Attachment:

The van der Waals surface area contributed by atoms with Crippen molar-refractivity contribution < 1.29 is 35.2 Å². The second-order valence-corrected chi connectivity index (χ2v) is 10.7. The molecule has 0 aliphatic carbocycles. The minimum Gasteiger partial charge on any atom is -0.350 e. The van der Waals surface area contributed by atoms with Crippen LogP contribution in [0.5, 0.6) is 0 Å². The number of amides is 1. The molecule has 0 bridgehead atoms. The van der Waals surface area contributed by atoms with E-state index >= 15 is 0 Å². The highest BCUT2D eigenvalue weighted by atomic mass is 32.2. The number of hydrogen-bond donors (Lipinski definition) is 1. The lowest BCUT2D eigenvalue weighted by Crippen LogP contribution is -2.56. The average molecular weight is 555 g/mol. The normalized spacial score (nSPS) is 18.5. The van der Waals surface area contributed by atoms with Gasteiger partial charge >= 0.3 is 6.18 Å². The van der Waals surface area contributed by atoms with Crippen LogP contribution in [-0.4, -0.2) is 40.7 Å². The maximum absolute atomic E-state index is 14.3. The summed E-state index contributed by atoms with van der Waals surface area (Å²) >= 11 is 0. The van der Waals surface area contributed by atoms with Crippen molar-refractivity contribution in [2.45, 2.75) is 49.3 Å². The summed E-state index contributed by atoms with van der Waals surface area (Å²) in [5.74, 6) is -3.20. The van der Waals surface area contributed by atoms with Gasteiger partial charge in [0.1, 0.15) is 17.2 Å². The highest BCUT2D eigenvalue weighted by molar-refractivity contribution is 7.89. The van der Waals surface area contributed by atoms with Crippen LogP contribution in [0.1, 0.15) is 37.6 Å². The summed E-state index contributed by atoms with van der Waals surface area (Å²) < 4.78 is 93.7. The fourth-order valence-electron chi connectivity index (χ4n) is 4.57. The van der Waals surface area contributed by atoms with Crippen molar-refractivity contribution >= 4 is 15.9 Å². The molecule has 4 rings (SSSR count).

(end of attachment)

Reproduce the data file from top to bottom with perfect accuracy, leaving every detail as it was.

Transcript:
The van der Waals surface area contributed by atoms with Crippen molar-refractivity contribution < 1.29 is 35.2 Å². The second-order valence-corrected chi connectivity index (χ2v) is 10.7. The molecule has 0 aliphatic carbocycles. The minimum Gasteiger partial charge on any atom is -0.350 e. The van der Waals surface area contributed by atoms with Crippen LogP contribution in [0.5, 0.6) is 0 Å². The number of amides is 1. The molecule has 0 bridgehead atoms. The van der Waals surface area contributed by atoms with E-state index >= 15 is 0 Å². The highest BCUT2D eigenvalue weighted by atomic mass is 32.2. The number of hydrogen-bond donors (Lipinski definition) is 1. The lowest BCUT2D eigenvalue weighted by Crippen LogP contribution is -2.56. The average molecular weight is 555 g/mol. The normalized spacial score (nSPS) is 18.5. The van der Waals surface area contributed by atoms with Gasteiger partial charge >= 0.3 is 6.18 Å². The van der Waals surface area contributed by atoms with Crippen LogP contribution in [-0.4, -0.2) is 40.7 Å². The maximum absolute atomic E-state index is 14.3. The summed E-state index contributed by atoms with van der Waals surface area (Å²) >= 11 is 0. The van der Waals surface area contributed by atoms with Crippen molar-refractivity contribution in [2.45, 2.75) is 49.3 Å². The summed E-state index contributed by atoms with van der Waals surface area (Å²) in [5.74, 6) is -3.20. The van der Waals surface area contributed by atoms with Gasteiger partial charge in [0.1, 0.15) is 17.2 Å². The highest BCUT2D eigenvalue weighted by molar-refractivity contribution is 7.89. The van der Waals surface area contributed by atoms with Crippen LogP contribution in [0.1, 0.15) is 37.6 Å². The summed E-state index contributed by atoms with van der Waals surface area (Å²) < 4.78 is 93.7. The fourth-order valence-electron chi connectivity index (χ4n) is 4.57. The van der Waals surface area contributed by atoms with Crippen molar-refractivity contribution >= 4 is 15.9 Å². The molecule has 4 rings (SSSR count).